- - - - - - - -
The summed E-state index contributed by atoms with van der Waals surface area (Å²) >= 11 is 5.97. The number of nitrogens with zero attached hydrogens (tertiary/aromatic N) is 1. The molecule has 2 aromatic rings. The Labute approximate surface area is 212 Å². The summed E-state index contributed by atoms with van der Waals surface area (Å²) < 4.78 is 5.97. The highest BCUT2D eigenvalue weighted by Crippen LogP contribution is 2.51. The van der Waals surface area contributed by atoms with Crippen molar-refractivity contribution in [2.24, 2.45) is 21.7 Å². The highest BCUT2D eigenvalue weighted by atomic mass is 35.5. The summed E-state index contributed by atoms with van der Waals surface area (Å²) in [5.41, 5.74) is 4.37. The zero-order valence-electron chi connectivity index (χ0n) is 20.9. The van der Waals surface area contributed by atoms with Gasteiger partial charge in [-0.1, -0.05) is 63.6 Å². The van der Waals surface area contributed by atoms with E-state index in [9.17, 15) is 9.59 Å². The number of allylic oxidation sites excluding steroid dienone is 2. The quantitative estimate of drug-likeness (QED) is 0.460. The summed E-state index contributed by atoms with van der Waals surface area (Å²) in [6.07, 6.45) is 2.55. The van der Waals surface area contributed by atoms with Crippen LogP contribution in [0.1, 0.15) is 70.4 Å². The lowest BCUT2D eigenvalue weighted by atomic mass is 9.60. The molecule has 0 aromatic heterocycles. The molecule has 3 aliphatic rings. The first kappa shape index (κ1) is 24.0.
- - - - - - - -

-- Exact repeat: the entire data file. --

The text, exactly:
The summed E-state index contributed by atoms with van der Waals surface area (Å²) >= 11 is 5.97. The number of nitrogens with zero attached hydrogens (tertiary/aromatic N) is 1. The molecule has 2 aromatic rings. The Labute approximate surface area is 212 Å². The summed E-state index contributed by atoms with van der Waals surface area (Å²) < 4.78 is 5.97. The highest BCUT2D eigenvalue weighted by Crippen LogP contribution is 2.51. The van der Waals surface area contributed by atoms with Crippen molar-refractivity contribution in [2.24, 2.45) is 21.7 Å². The highest BCUT2D eigenvalue weighted by atomic mass is 35.5. The summed E-state index contributed by atoms with van der Waals surface area (Å²) in [5.41, 5.74) is 4.37. The zero-order valence-electron chi connectivity index (χ0n) is 20.9. The van der Waals surface area contributed by atoms with Gasteiger partial charge in [-0.1, -0.05) is 63.6 Å². The van der Waals surface area contributed by atoms with E-state index in [9.17, 15) is 9.59 Å². The number of allylic oxidation sites excluding steroid dienone is 2. The quantitative estimate of drug-likeness (QED) is 0.460. The summed E-state index contributed by atoms with van der Waals surface area (Å²) in [6.07, 6.45) is 2.55. The van der Waals surface area contributed by atoms with Crippen LogP contribution in [0.1, 0.15) is 70.4 Å². The lowest BCUT2D eigenvalue weighted by atomic mass is 9.60. The molecule has 0 aromatic heterocycles. The molecule has 3 aliphatic rings. The first kappa shape index (κ1) is 24.0.